1. This is good stuff and I see these same things being hot or not in our ministry as well with one exception: For most of our students(especially the High School students) twitter has very much overtaken facebook. This is strange to me because they really serve different purposes(twitter is simple, facebook is deeper), but I have found it increasingly harder to communicate via facebook. Maybe I need to make my Sunday morning messages 140 characters…

  2. Raymond Dubert May 22, 2012 at 7:47 am

    I have to echo Kraig’s thoughts. Our high school youth are starting to migrate to twitter. (I think because their parents don’t have accounts yet. You’d be surprised the stuff that gets tweeted.) In other words, unless Facebook simplifies and strips down all the junk, don’t buy stock in Facebook. Ken Mcintyre had a great post on using Buffer to post to facebook and twitter anytime you want at kenmcintyre.org

  3. I’d agree – but think we’re on the very front end of Twitter and HS students – the early adopters are there for sure … JG

  4. HOT – The Phone: Best connection, best ROI, best intentionality……. BEST BEST BEST

    Nothing drives the success of an event like a phone call, put together a team to ring those phones.

  5. Most of my students are not on twitter and have no idea what it is. (They think it’s for celebrities) While I’m on twitter constantly, they are not. So, we use a combo of Facebook and texting and it works for us. Postagram is an awesome app that lets our leaders take pictures of our students serving or attending an event and turns it into a postcard we send to their house. It’s a big hit with our students!

  6. Danny Nettleton May 22, 2012 at 1:47 pm

    You may be wrong about paper! In the early to mid double zeros paper was considered very un cool. Fonts and clip arts that used to make things look professional came off to teens that knew their way around a computer as cheap and amateurish. While Publisher newsletters may not be making a comeback, I think paper is. Teens never get ANYTHING in the mail. The texts they get in a day are in the double, even triple digits. Each week I send out a handwritten newsletter under a cool looking letterhead, inwhich I joke, draw pictures, and most importantly tell kids what’s coming up over the weekend. The kids love it! I combine this with a Facebook group and a text messaging service but if they had to choose between the three they’d all pick the paper newsletter.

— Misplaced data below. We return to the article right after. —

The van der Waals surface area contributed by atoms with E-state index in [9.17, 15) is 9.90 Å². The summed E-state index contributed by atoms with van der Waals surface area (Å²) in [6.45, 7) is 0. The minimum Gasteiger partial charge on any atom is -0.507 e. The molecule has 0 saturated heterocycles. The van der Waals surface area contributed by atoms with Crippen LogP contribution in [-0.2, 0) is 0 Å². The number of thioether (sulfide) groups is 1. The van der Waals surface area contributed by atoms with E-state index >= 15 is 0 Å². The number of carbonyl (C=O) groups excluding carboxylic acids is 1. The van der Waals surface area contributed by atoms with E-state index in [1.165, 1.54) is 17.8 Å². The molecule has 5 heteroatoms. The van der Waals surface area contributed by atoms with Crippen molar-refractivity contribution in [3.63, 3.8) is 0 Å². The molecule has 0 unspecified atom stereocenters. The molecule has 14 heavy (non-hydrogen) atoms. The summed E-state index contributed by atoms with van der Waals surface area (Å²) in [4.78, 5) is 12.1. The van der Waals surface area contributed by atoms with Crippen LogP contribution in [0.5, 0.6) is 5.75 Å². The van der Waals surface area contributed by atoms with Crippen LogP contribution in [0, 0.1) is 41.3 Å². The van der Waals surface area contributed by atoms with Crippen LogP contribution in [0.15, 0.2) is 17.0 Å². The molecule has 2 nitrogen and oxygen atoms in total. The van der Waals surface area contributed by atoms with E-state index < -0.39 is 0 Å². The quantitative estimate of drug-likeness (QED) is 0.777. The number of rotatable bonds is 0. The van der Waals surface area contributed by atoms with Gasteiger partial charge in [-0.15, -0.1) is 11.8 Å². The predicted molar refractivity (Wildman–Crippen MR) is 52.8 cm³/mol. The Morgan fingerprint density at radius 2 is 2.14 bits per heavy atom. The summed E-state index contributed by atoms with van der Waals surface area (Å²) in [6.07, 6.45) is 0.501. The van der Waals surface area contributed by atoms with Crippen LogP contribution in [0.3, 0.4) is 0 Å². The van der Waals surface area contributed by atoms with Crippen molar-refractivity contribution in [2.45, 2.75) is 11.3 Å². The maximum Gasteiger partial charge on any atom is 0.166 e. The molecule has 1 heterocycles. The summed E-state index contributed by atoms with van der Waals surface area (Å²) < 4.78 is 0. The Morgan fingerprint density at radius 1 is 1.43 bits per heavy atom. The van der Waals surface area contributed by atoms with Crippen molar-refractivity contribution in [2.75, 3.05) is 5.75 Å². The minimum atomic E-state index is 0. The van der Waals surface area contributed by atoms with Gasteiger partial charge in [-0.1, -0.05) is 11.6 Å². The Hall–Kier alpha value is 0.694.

7. Text is great for short reminders. FB event page is pretty good for the details. But in my experience, nothing beats a phone call or personal note to connect with kids. Great post!

  8. @Geoff … I agree, I just hate the phone SO much! Hahahah JG

  9. I have an issue with texting and Facebook because a lot of our parents do not want their kids receiving texts or being Facebook friends with any adults, even church staff. So I rely on e-mail for most things. I put out Facebook reminders and updates on our group, but only about half of them get it. We got parental permission to text, but again, only about half of them would authorize it, so it’s a pain to keep track of who we can text and who we can’t. Any thoughts?